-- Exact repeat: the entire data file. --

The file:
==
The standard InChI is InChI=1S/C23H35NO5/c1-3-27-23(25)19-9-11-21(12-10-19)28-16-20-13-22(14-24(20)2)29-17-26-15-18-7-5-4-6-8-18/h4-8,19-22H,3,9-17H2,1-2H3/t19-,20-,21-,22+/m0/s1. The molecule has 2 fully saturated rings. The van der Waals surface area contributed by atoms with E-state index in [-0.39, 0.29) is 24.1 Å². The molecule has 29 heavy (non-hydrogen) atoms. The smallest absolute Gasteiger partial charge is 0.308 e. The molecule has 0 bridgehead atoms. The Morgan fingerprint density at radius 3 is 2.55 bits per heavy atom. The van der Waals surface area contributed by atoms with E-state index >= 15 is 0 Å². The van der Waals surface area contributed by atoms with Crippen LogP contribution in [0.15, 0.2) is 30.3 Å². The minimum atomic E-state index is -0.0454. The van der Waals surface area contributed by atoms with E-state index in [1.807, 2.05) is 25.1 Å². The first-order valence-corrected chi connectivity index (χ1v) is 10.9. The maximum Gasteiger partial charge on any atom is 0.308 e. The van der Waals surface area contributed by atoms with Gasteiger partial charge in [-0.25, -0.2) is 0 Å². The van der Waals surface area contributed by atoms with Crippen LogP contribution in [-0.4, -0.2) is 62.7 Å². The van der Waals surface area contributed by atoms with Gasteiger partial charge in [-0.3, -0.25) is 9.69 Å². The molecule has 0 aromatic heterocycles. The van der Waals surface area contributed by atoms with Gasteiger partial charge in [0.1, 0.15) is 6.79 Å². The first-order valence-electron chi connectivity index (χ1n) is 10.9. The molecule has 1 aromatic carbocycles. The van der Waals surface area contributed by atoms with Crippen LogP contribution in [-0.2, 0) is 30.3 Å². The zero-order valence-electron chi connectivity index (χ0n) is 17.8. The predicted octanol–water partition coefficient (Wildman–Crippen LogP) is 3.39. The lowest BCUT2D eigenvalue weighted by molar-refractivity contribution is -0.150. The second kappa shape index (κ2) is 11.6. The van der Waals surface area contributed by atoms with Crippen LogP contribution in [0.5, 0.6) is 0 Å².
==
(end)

The standard InChI is InChI=1S/C23H35NO5/c1-3-27-23(25)19-9-11-21(12-10-19)28-16-20-13-22(14-24(20)2)29-17-26-15-18-7-5-4-6-8-18/h4-8,19-22H,3,9-17H2,1-2H3/t19-,20-,21-,22+/m0/s1. The molecule has 2 fully saturated rings. The van der Waals surface area contributed by atoms with E-state index in [-0.39, 0.29) is 24.1 Å². The molecule has 29 heavy (non-hydrogen) atoms. The smallest absolute Gasteiger partial charge is 0.308 e. The molecule has 0 bridgehead atoms. The Morgan fingerprint density at radius 3 is 2.55 bits per heavy atom. The van der Waals surface area contributed by atoms with E-state index >= 15 is 0 Å². The van der Waals surface area contributed by atoms with Crippen LogP contribution in [0.15, 0.2) is 30.3 Å². The minimum atomic E-state index is -0.0454. The van der Waals surface area contributed by atoms with E-state index in [1.807, 2.05) is 25.1 Å². The first-order valence-corrected chi connectivity index (χ1v) is 10.9. The maximum Gasteiger partial charge on any atom is 0.308 e. The van der Waals surface area contributed by atoms with Gasteiger partial charge in [-0.25, -0.2) is 0 Å². The van der Waals surface area contributed by atoms with Crippen LogP contribution in [-0.4, -0.2) is 62.7 Å². The van der Waals surface area contributed by atoms with Gasteiger partial charge in [-0.3, -0.25) is 9.69 Å². The molecule has 0 aromatic heterocycles. The van der Waals surface area contributed by atoms with Gasteiger partial charge in [0.1, 0.15) is 6.79 Å². The first-order valence-electron chi connectivity index (χ1n) is 10.9. The molecule has 1 aromatic carbocycles. The van der Waals surface area contributed by atoms with Crippen LogP contribution in [-0.2, 0) is 30.3 Å². The zero-order valence-electron chi connectivity index (χ0n) is 17.8. The predicted octanol–water partition coefficient (Wildman–Crippen LogP) is 3.39. The lowest BCUT2D eigenvalue weighted by molar-refractivity contribution is -0.150. The second kappa shape index (κ2) is 11.6. The van der Waals surface area contributed by atoms with Crippen LogP contribution in [0.5, 0.6) is 0 Å².